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United States Court of Appeals, Fifth Circuit.

UNITED STATES OF AMERICA, Plaintiff-Appellee v. DANIEL PAUL FRANCIS, Defendant-Appellant

No. 14-31434

Decided: September 08, 2016

Before JONES, CLEMENT, and ELROD, Circuit Judges.

Daniel Paul Francis appeals the sentence imposed after he pleaded guilty to conspiring to introduce a misbranded synthetic cannabinoid, AM-2201, into interstate commerce. See 18 U.S.C. § 371; 21 U.S.C. §§ 331, 333, 352. Francis contends that the court erred by finding AM-2201 to be most closely related to Tetrahydrocannabinol, Synthetic (THC), and by applying a 1:167 ratio of AM-2201 to marijuana to calculate the relevant drug quantity. He also argues that the district court improperly limited the degrees of his U.S.S.G. § 5K1.1 sentence reduction by considering a factor unrelated to his assistance.

In a related case arising from the same criminal scheme, we recently affirmed the THC is the most closely related drug to AM-2201 and that the court did not err by applying the 1:167 ratio. Francis's drug-quantity claims lack merit. See United States v. Malone, ___F.3d___, 2016 WL 3627319, *4-*5 (5th Cir. July 6, 2016).

As to Francis's claim that the district court erred by considering his minor role as a factor affecting his § 5K1.1 reduction, we review only for plain error because Francis did not alert the court to the possible error in order to give the court a chance to amend the reduction or to clarify its reasons. See United States v. Neal, 578 F.3d 270, 272 (5th Cir. 2009). To show plain error, Francis must show a forfeited error that was “clear or obvious, rather than subject to reasonable dispute” and that the error affected his substantial rights. Puckett v. United States, 556 U.S. 129, 135 (2009). If he does, this court has the discretion to correct the error if it seriously affected the integrity, fairness, or public reputation of the proceedings. Id. To show that an error affected his substantial rights pertaining to his sentence, Francis must show “a reasonable probability that, but for the district court's error, [he] would have received a lower sentence.” United States v. Davis, 602 F.3d 643, 647 (5th Cir. 2010).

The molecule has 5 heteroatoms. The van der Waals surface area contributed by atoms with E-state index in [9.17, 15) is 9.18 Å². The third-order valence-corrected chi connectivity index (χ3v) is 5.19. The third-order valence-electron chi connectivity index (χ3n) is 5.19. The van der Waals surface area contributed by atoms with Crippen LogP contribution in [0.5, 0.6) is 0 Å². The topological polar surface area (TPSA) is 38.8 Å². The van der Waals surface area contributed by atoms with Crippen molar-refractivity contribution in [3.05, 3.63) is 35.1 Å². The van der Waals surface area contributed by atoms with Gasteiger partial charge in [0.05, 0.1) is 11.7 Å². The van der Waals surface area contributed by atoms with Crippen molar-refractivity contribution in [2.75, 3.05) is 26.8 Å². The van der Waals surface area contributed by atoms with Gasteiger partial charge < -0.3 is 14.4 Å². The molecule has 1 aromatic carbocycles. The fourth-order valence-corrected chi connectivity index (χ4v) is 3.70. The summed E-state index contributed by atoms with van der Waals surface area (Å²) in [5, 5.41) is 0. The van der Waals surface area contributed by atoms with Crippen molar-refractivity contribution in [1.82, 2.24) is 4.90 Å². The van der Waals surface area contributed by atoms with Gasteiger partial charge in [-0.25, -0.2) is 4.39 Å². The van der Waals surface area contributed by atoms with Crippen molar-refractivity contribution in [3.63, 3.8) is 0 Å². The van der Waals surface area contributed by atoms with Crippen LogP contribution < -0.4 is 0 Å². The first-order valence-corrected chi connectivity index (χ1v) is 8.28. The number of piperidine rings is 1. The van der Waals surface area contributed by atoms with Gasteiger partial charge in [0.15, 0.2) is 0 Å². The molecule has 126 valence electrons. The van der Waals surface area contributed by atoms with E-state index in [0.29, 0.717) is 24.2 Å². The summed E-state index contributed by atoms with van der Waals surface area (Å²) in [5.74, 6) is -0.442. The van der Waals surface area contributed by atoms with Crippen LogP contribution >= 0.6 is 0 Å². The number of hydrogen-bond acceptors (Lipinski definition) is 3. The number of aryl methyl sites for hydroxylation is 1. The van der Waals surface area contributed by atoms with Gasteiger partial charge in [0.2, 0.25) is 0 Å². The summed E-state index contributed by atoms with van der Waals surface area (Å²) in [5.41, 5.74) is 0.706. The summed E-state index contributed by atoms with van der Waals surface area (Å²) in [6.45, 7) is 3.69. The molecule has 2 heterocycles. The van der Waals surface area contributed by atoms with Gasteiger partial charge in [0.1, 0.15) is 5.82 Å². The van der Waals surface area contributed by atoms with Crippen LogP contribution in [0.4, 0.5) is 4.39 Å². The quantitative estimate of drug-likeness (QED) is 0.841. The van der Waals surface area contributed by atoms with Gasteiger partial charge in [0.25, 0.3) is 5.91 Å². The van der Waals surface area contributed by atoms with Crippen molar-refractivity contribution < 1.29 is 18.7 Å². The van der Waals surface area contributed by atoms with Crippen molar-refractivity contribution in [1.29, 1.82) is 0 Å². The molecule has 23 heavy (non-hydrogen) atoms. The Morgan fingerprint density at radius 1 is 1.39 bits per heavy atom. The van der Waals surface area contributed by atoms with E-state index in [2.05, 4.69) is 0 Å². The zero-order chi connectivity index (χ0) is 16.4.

“District courts have almost complete discretion to determine the extent of a departure under § 5K1.1.” United States v. Hashimoto, 193 F.3d 840, 843 (5th Cir. 1999). Nonetheless, “the extent of a § 5K1.1 or [18 U.S.C.] § 3553(e) departure must be based solely on assistance-related concerns.” United States v. Desselle, 450 F.3d 179, 182 (5th Cir. 2006). The court told Francis that the 30% reduction under § 5K1.1 was “based not only on [his] cooperation, but on [his] relative culpability with the other defendants and the other factors.” If we assume without deciding that the court committed a clear and obvious error by possibly conflating the § 3553(a) factors with assistance factors, we nonetheless conclude that Francis has not shown that any error affected his substantial rights. The district court's mention of Francis's “relative culpability” in the context of the reduction is ambiguous and does not mandate an inference that the court intended Francis's role reduction to limit further reduction. Thus, the record does not establish that, but for the alleged consideration of an improper factor, Francis would have received a lesser sentence. See Davis, 602 F.3d at 647; cf. Malone, 2016 WL 3627319 at *6 (finding no plain error where the district court merely “muddled the steps” in formulating the sentence).

The judgment is AFFIRMED.